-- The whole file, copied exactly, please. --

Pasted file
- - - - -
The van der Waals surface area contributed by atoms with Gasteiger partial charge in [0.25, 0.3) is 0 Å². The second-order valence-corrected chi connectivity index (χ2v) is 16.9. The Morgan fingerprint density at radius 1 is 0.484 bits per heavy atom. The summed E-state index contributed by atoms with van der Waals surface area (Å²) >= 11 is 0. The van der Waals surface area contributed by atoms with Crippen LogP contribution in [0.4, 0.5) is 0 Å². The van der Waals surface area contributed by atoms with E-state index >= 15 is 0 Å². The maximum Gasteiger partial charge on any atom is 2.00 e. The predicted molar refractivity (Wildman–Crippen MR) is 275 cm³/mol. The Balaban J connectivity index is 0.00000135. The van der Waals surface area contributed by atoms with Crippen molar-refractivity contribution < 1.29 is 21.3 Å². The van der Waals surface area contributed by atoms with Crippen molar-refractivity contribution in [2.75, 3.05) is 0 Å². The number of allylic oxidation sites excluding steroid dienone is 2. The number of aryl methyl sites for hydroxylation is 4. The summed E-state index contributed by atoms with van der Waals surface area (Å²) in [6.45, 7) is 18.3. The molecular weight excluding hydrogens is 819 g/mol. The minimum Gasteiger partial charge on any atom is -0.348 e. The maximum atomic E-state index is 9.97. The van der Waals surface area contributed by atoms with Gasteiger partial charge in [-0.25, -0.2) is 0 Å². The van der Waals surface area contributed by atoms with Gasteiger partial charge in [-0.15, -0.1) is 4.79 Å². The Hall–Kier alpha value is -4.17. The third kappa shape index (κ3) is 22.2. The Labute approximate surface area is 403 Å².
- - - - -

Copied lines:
The van der Waals surface area contributed by atoms with Gasteiger partial charge in [0.25, 0.3) is 0 Å². The second-order valence-corrected chi connectivity index (χ2v) is 16.9. The Morgan fingerprint density at radius 1 is 0.484 bits per heavy atom. The summed E-state index contributed by atoms with van der Waals surface area (Å²) >= 11 is 0. The van der Waals surface area contributed by atoms with Crippen LogP contribution in [0.4, 0.5) is 0 Å². The van der Waals surface area contributed by atoms with E-state index >= 15 is 0 Å². The maximum Gasteiger partial charge on any atom is 2.00 e. The predicted molar refractivity (Wildman–Crippen MR) is 275 cm³/mol. The Balaban J connectivity index is 0.00000135. The van der Waals surface area contributed by atoms with Crippen molar-refractivity contribution < 1.29 is 21.3 Å². The van der Waals surface area contributed by atoms with Crippen molar-refractivity contribution in [2.75, 3.05) is 0 Å². The number of allylic oxidation sites excluding steroid dienone is 2. The number of aryl methyl sites for hydroxylation is 4. The summed E-state index contributed by atoms with van der Waals surface area (Å²) in [6.45, 7) is 18.3. The molecular weight excluding hydrogens is 819 g/mol. The minimum Gasteiger partial charge on any atom is -0.348 e. The maximum atomic E-state index is 9.97. The van der Waals surface area contributed by atoms with Gasteiger partial charge in [-0.25, -0.2) is 0 Å². The van der Waals surface area contributed by atoms with Gasteiger partial charge in [-0.15, -0.1) is 4.79 Å². The Hall–Kier alpha value is -4.17. The third kappa shape index (κ3) is 22.2. The Labute approximate surface area is 403 Å².